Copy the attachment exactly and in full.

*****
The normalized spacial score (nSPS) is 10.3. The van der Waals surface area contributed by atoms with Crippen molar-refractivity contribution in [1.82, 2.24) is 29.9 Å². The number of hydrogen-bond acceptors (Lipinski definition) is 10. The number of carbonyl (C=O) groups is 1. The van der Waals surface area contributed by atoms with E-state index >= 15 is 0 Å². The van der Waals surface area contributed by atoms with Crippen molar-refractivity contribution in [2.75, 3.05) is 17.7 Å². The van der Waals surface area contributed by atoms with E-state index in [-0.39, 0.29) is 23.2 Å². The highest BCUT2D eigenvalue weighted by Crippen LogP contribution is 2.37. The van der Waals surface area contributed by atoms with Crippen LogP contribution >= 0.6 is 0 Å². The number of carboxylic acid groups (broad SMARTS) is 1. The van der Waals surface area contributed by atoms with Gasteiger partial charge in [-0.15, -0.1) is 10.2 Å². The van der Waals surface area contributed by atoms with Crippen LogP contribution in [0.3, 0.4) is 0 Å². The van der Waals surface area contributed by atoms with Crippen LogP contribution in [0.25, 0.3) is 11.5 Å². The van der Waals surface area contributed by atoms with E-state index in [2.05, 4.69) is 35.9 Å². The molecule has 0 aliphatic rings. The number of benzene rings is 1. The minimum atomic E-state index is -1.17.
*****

The normalized spacial score (nSPS) is 10.3. The van der Waals surface area contributed by atoms with Crippen molar-refractivity contribution in [1.82, 2.24) is 29.9 Å². The number of hydrogen-bond acceptors (Lipinski definition) is 10. The number of carbonyl (C=O) groups is 1. The van der Waals surface area contributed by atoms with E-state index >= 15 is 0 Å². The van der Waals surface area contributed by atoms with Crippen molar-refractivity contribution in [2.75, 3.05) is 17.7 Å². The van der Waals surface area contributed by atoms with E-state index in [-0.39, 0.29) is 23.2 Å². The highest BCUT2D eigenvalue weighted by Crippen LogP contribution is 2.37. The van der Waals surface area contributed by atoms with Crippen LogP contribution >= 0.6 is 0 Å². The number of carboxylic acid groups (broad SMARTS) is 1. The van der Waals surface area contributed by atoms with Gasteiger partial charge in [-0.15, -0.1) is 10.2 Å². The van der Waals surface area contributed by atoms with Crippen LogP contribution in [0.3, 0.4) is 0 Å². The van der Waals surface area contributed by atoms with Crippen LogP contribution in [0.25, 0.3) is 11.5 Å². The van der Waals surface area contributed by atoms with E-state index in [2.05, 4.69) is 35.9 Å². The molecule has 0 aliphatic rings. The number of benzene rings is 1. The minimum atomic E-state index is -1.17.